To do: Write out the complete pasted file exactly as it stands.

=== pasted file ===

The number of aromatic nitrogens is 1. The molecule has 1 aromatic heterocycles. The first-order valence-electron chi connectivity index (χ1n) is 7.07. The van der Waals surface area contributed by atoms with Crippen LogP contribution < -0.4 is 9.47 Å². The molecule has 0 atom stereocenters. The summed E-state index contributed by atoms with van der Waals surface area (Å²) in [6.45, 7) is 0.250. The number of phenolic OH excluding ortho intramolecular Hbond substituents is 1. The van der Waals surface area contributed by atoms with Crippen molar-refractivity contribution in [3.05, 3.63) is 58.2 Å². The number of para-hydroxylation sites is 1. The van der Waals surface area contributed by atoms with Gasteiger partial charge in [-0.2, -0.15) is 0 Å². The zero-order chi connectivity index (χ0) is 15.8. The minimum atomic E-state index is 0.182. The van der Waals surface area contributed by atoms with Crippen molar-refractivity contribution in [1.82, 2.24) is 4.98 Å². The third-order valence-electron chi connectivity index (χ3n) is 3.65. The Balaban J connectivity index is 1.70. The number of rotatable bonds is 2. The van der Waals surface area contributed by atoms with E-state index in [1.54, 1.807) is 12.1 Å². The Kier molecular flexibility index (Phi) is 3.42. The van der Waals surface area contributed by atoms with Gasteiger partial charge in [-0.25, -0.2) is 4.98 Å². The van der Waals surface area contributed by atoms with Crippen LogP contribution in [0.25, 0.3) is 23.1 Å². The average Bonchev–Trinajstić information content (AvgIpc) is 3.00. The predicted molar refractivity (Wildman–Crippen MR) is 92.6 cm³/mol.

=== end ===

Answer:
The number of aromatic nitrogens is 1. The molecule has 1 aromatic heterocycles. The first-order valence-electron chi connectivity index (χ1n) is 7.07. The van der Waals surface area contributed by atoms with Crippen LogP contribution < -0.4 is 9.47 Å². The molecule has 0 atom stereocenters. The summed E-state index contributed by atoms with van der Waals surface area (Å²) in [6.45, 7) is 0.250. The number of phenolic OH excluding ortho intramolecular Hbond substituents is 1. The van der Waals surface area contributed by atoms with Crippen molar-refractivity contribution in [3.05, 3.63) is 58.2 Å². The number of para-hydroxylation sites is 1. The van der Waals surface area contributed by atoms with Gasteiger partial charge in [-0.2, -0.15) is 0 Å². The zero-order chi connectivity index (χ0) is 15.8. The minimum atomic E-state index is 0.182. The van der Waals surface area contributed by atoms with Crippen molar-refractivity contribution in [1.82, 2.24) is 4.98 Å². The third-order valence-electron chi connectivity index (χ3n) is 3.65. The Balaban J connectivity index is 1.70. The number of rotatable bonds is 2. The van der Waals surface area contributed by atoms with E-state index in [1.54, 1.807) is 12.1 Å². The Kier molecular flexibility index (Phi) is 3.42. The van der Waals surface area contributed by atoms with Gasteiger partial charge in [-0.25, -0.2) is 4.98 Å². The van der Waals surface area contributed by atoms with Crippen LogP contribution in [0.25, 0.3) is 23.1 Å². The average Bonchev–Trinajstić information content (AvgIpc) is 3.00. The predicted molar refractivity (Wildman–Crippen MR) is 92.6 cm³/mol.